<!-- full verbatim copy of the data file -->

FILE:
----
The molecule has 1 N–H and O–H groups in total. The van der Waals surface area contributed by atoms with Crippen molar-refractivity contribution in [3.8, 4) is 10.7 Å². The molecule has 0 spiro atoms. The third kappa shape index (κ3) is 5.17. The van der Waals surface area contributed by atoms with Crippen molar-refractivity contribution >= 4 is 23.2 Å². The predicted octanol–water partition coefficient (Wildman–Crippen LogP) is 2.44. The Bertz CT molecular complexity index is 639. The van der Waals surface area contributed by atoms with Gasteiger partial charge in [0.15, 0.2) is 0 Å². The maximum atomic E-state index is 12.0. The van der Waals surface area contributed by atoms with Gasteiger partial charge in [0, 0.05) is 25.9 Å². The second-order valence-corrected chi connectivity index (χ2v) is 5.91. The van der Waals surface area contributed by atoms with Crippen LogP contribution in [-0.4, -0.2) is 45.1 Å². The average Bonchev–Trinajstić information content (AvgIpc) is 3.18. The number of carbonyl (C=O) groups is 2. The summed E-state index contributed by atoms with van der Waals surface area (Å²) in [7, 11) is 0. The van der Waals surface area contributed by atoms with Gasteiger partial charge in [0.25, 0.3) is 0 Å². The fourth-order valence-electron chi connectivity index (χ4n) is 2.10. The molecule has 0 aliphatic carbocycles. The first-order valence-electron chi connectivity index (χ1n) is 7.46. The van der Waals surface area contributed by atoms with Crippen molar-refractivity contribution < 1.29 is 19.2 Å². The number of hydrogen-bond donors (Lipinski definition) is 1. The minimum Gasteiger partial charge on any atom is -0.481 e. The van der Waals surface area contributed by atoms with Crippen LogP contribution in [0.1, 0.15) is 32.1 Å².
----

The molecule has 1 N–H and O–H groups in total. The van der Waals surface area contributed by atoms with Crippen molar-refractivity contribution in [3.8, 4) is 10.7 Å². The molecule has 0 spiro atoms. The third kappa shape index (κ3) is 5.17. The van der Waals surface area contributed by atoms with Crippen molar-refractivity contribution >= 4 is 23.2 Å². The predicted octanol–water partition coefficient (Wildman–Crippen LogP) is 2.44. The Bertz CT molecular complexity index is 639. The van der Waals surface area contributed by atoms with Gasteiger partial charge in [0.15, 0.2) is 0 Å². The maximum atomic E-state index is 12.0. The van der Waals surface area contributed by atoms with Gasteiger partial charge in [0, 0.05) is 25.9 Å². The second-order valence-corrected chi connectivity index (χ2v) is 5.91. The van der Waals surface area contributed by atoms with Crippen LogP contribution in [-0.4, -0.2) is 45.1 Å². The average Bonchev–Trinajstić information content (AvgIpc) is 3.18. The number of carbonyl (C=O) groups is 2. The summed E-state index contributed by atoms with van der Waals surface area (Å²) in [7, 11) is 0. The van der Waals surface area contributed by atoms with Gasteiger partial charge in [0.25, 0.3) is 0 Å². The fourth-order valence-electron chi connectivity index (χ4n) is 2.10. The molecule has 0 aliphatic carbocycles. The first-order valence-electron chi connectivity index (χ1n) is 7.46. The van der Waals surface area contributed by atoms with Crippen molar-refractivity contribution < 1.29 is 19.2 Å². The number of hydrogen-bond donors (Lipinski definition) is 1. The minimum Gasteiger partial charge on any atom is -0.481 e. The van der Waals surface area contributed by atoms with Crippen LogP contribution in [0.1, 0.15) is 32.1 Å².